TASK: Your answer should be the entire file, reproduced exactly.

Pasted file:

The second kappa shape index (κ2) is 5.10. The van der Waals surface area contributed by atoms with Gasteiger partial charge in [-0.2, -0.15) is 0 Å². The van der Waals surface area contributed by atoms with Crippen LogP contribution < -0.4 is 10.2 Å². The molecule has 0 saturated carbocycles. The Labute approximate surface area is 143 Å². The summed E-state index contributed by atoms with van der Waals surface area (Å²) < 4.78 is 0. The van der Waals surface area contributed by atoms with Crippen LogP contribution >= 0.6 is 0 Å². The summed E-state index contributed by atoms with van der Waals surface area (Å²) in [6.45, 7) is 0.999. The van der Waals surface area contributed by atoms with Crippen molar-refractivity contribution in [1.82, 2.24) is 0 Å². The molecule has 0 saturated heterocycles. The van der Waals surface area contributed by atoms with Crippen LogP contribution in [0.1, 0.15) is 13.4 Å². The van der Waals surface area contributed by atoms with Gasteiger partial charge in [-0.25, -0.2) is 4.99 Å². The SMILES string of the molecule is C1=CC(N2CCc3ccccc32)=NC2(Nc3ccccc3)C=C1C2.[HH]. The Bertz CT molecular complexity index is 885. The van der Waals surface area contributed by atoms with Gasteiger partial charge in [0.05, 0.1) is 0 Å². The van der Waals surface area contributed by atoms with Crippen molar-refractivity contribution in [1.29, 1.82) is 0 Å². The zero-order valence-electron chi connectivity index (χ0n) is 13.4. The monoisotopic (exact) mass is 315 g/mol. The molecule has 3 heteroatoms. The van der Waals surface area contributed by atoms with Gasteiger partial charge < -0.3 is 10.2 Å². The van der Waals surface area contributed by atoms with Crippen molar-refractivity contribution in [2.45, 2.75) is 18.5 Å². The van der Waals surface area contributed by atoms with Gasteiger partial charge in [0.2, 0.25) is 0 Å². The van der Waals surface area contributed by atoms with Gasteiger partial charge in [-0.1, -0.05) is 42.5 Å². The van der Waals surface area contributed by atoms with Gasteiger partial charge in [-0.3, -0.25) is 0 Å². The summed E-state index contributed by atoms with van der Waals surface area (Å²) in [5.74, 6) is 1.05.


The second kappa shape index (κ2) is 5.10. The van der Waals surface area contributed by atoms with Gasteiger partial charge in [-0.2, -0.15) is 0 Å². The van der Waals surface area contributed by atoms with Crippen LogP contribution < -0.4 is 10.2 Å². The molecule has 0 saturated carbocycles. The Labute approximate surface area is 143 Å². The summed E-state index contributed by atoms with van der Waals surface area (Å²) < 4.78 is 0. The van der Waals surface area contributed by atoms with Crippen LogP contribution >= 0.6 is 0 Å². The summed E-state index contributed by atoms with van der Waals surface area (Å²) in [6.45, 7) is 0.999. The van der Waals surface area contributed by atoms with Crippen molar-refractivity contribution in [1.82, 2.24) is 0 Å². The molecule has 0 saturated heterocycles. The van der Waals surface area contributed by atoms with Crippen LogP contribution in [0.1, 0.15) is 13.4 Å². The van der Waals surface area contributed by atoms with Gasteiger partial charge in [-0.25, -0.2) is 4.99 Å². The SMILES string of the molecule is C1=CC(N2CCc3ccccc32)=NC2(Nc3ccccc3)C=C1C2.[HH]. The Bertz CT molecular complexity index is 885. The van der Waals surface area contributed by atoms with Gasteiger partial charge in [0.05, 0.1) is 0 Å². The van der Waals surface area contributed by atoms with Crippen molar-refractivity contribution in [1.29, 1.82) is 0 Å². The zero-order valence-electron chi connectivity index (χ0n) is 13.4. The monoisotopic (exact) mass is 315 g/mol. The molecule has 3 heteroatoms. The van der Waals surface area contributed by atoms with Gasteiger partial charge < -0.3 is 10.2 Å². The van der Waals surface area contributed by atoms with Crippen molar-refractivity contribution in [2.45, 2.75) is 18.5 Å². The van der Waals surface area contributed by atoms with Gasteiger partial charge in [0.2, 0.25) is 0 Å². The van der Waals surface area contributed by atoms with Gasteiger partial charge in [-0.1, -0.05) is 42.5 Å². The van der Waals surface area contributed by atoms with Gasteiger partial charge in [-0.3, -0.25) is 0 Å². The summed E-state index contributed by atoms with van der Waals surface area (Å²) in [5.74, 6) is 1.05.